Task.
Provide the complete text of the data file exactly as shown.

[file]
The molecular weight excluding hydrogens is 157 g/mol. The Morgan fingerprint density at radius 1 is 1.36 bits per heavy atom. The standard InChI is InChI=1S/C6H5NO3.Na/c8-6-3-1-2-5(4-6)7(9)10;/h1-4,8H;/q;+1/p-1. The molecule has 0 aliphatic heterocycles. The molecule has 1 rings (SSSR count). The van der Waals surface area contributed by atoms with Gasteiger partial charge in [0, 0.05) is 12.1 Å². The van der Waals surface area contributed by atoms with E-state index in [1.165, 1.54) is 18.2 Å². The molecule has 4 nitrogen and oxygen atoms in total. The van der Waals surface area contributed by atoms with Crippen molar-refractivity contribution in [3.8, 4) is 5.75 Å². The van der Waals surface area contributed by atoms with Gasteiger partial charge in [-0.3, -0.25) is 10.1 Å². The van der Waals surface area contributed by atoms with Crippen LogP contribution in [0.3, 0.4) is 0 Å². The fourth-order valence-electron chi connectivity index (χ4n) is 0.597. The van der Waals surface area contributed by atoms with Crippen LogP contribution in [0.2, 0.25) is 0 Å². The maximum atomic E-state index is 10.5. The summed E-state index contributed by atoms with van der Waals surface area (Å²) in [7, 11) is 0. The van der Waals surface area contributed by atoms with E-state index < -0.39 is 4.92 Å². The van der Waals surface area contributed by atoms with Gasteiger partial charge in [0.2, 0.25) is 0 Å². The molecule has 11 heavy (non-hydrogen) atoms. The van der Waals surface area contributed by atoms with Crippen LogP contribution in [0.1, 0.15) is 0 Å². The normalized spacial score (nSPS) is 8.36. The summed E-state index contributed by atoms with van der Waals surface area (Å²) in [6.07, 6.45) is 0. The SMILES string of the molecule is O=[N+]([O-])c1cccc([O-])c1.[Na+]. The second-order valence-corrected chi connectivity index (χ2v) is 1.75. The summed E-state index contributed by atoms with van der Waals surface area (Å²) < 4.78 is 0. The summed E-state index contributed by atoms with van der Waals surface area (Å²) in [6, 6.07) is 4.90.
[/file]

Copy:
The molecular weight excluding hydrogens is 157 g/mol. The Morgan fingerprint density at radius 1 is 1.36 bits per heavy atom. The standard InChI is InChI=1S/C6H5NO3.Na/c8-6-3-1-2-5(4-6)7(9)10;/h1-4,8H;/q;+1/p-1. The molecule has 0 aliphatic heterocycles. The molecule has 1 rings (SSSR count). The van der Waals surface area contributed by atoms with Gasteiger partial charge in [0, 0.05) is 12.1 Å². The van der Waals surface area contributed by atoms with E-state index in [1.165, 1.54) is 18.2 Å². The molecule has 4 nitrogen and oxygen atoms in total. The van der Waals surface area contributed by atoms with Crippen molar-refractivity contribution in [3.8, 4) is 5.75 Å². The van der Waals surface area contributed by atoms with Gasteiger partial charge in [-0.3, -0.25) is 10.1 Å². The van der Waals surface area contributed by atoms with Crippen LogP contribution in [0.3, 0.4) is 0 Å². The fourth-order valence-electron chi connectivity index (χ4n) is 0.597. The van der Waals surface area contributed by atoms with Crippen LogP contribution in [0.2, 0.25) is 0 Å². The maximum atomic E-state index is 10.5. The summed E-state index contributed by atoms with van der Waals surface area (Å²) in [7, 11) is 0. The van der Waals surface area contributed by atoms with E-state index < -0.39 is 4.92 Å². The van der Waals surface area contributed by atoms with Gasteiger partial charge in [0.2, 0.25) is 0 Å². The molecule has 11 heavy (non-hydrogen) atoms. The van der Waals surface area contributed by atoms with Crippen LogP contribution in [0.1, 0.15) is 0 Å². The normalized spacial score (nSPS) is 8.36. The summed E-state index contributed by atoms with van der Waals surface area (Å²) in [6.07, 6.45) is 0. The SMILES string of the molecule is O=[N+]([O-])c1cccc([O-])c1.[Na+]. The second-order valence-corrected chi connectivity index (χ2v) is 1.75. The summed E-state index contributed by atoms with van der Waals surface area (Å²) < 4.78 is 0. The summed E-state index contributed by atoms with van der Waals surface area (Å²) in [6, 6.07) is 4.90.